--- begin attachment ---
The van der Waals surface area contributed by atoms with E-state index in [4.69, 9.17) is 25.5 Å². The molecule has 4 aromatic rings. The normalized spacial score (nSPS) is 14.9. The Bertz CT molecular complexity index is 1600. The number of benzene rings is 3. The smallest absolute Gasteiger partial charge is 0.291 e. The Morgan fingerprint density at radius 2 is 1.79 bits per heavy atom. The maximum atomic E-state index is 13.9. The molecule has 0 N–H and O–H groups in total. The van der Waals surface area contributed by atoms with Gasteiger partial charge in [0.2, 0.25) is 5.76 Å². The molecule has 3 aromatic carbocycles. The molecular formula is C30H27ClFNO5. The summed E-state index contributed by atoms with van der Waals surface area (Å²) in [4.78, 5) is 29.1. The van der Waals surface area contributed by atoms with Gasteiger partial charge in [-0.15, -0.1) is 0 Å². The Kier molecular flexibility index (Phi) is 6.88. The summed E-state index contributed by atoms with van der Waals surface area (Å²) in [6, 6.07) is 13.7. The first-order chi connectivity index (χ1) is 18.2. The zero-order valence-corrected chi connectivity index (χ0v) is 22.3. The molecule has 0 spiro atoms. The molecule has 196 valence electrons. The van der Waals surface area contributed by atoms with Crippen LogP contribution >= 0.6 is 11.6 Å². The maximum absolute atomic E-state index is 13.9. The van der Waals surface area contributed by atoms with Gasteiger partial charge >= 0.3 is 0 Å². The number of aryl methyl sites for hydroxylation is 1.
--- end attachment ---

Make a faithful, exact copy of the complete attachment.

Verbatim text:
The van der Waals surface area contributed by atoms with E-state index in [4.69, 9.17) is 25.5 Å². The molecule has 4 aromatic rings. The normalized spacial score (nSPS) is 14.9. The Bertz CT molecular complexity index is 1600. The number of benzene rings is 3. The smallest absolute Gasteiger partial charge is 0.291 e. The Morgan fingerprint density at radius 2 is 1.79 bits per heavy atom. The maximum atomic E-state index is 13.9. The molecule has 0 N–H and O–H groups in total. The van der Waals surface area contributed by atoms with Gasteiger partial charge in [0.2, 0.25) is 5.76 Å². The molecule has 3 aromatic carbocycles. The molecular formula is C30H27ClFNO5. The summed E-state index contributed by atoms with van der Waals surface area (Å²) in [4.78, 5) is 29.1. The van der Waals surface area contributed by atoms with Gasteiger partial charge in [-0.15, -0.1) is 0 Å². The Kier molecular flexibility index (Phi) is 6.88. The summed E-state index contributed by atoms with van der Waals surface area (Å²) in [6, 6.07) is 13.7. The first-order chi connectivity index (χ1) is 18.2. The zero-order valence-corrected chi connectivity index (χ0v) is 22.3. The molecule has 0 spiro atoms. The molecule has 196 valence electrons. The van der Waals surface area contributed by atoms with Crippen LogP contribution >= 0.6 is 11.6 Å². The maximum absolute atomic E-state index is 13.9. The van der Waals surface area contributed by atoms with Gasteiger partial charge >= 0.3 is 0 Å². The number of aryl methyl sites for hydroxylation is 1.